Red Dirt Girl

Emmylou Harris on the fringe

Red Dirt Girl
by Doug Freeman

When I walked into the Moody Theater Tuesday night, my ears were still ringing. Twenty-four hours earlier, Black Joe Lewis & the Honeybears put on the show of their career with a taping for Austin City Limits, nearly two hours of unremitting energy that left everyone gasping for breath. I wonder how they’ll distill such a beast to 25 minutes.

Tuesday night was something else entirely. Instead of sweaty and raw, it was beauty and twang. Michael Fracasso opened the show and the local singer-songwriter won the audience over immediately with a lovely rendering of Roy Orbison’s “Only the Lonely,” a splendid match for his distinctive tenor. The rest of the set was devoted largely to his latest, St. Monday. While a decided rock record, Fracasso proved his latest batch of songs can withstand transcription to just acoustic guitar, with the meditative title track particularly effective.

Emmylou Harris literally danced her way onstage, shaking the fringe on her boots and obviously thrilled to be in Austin. She then launched into a nearly two-hour performance, alternating between austere singer-songwriter fare and traditional country styles. A great deal of her latest, Hard Bargain, was featured, songs she mostly composed herself.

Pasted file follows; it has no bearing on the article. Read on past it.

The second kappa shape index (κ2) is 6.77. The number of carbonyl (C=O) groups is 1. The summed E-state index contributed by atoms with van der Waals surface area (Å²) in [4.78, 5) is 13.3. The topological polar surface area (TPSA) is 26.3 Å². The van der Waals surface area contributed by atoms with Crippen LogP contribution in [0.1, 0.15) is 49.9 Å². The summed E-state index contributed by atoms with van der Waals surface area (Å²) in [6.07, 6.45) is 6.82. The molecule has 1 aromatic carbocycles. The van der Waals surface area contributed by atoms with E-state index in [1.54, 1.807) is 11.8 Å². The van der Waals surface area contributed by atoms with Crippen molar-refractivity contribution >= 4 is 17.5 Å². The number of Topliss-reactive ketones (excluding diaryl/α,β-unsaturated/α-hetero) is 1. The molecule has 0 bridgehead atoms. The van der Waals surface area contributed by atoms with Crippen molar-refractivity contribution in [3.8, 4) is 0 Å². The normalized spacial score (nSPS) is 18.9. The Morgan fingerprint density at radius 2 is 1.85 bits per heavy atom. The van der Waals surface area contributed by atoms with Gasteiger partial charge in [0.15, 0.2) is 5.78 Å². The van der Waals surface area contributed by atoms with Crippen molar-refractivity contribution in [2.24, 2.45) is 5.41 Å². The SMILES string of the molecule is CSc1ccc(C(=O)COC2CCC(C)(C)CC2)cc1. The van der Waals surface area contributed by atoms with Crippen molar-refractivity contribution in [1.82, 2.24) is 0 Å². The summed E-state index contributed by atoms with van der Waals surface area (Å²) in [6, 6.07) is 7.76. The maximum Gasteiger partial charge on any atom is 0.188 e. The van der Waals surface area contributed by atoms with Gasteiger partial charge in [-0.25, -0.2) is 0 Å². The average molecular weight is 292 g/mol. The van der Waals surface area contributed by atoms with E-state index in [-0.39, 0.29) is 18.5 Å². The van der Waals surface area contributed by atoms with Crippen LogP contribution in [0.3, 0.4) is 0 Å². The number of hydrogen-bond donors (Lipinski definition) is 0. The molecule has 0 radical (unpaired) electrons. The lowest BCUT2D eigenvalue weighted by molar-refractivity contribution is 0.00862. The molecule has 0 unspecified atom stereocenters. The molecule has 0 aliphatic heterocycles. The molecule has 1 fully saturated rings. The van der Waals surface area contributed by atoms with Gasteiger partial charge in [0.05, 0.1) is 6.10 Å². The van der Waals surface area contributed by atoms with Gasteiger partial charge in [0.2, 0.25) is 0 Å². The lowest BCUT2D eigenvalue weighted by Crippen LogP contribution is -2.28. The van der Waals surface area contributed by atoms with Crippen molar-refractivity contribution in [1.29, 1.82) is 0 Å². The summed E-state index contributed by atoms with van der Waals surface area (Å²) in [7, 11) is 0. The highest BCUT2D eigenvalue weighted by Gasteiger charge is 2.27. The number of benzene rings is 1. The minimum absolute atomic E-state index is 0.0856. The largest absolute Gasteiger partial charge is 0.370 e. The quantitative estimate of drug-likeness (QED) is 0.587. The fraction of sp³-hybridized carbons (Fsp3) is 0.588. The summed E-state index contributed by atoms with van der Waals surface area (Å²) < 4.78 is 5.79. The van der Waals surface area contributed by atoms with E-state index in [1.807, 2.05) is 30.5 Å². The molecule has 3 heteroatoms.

Still, one couldn’t help but marvel at the range of writers that popped up, a mirror of those she’s chosen to cover across her more than 40-year career. Townes Van Zandt, Gillian Welch, Buck Owens, A.P. Carter, Billy Joe Shaver, and Ron Sexsmith were all given a spotlight, or in the case of Townes, two. Even Terry Allen was credited as the inspiration for a new tune, “The Ship On His Arm.” But Harris was equally generous with her current band the Red Dirt Boys, especially guitarist Will Kimbrough and fiddler/mandolin player Rickie Simpkins, who added vocals throughout.

As on the new disc, two songs stood apart, both dealing with lost companions. With “The Road,” Harris openly talks about missing Gram Parsons and introduced the tune by reminiscing about playing the Armadillo with him in 1973. She also spoke endearingly about her friend Kate McGarrigle, who passed away from cancer early in 2010, before performing the heartrending tribute “Darlin’ Kate.”

“I always felt weird singing this song before I turned 60,” Harris chuckled before ending the show with Shaver’s “Old Five and Dimers Like Me.” No matter, she remains an ageless songbird with the ability to consistently enthrall.

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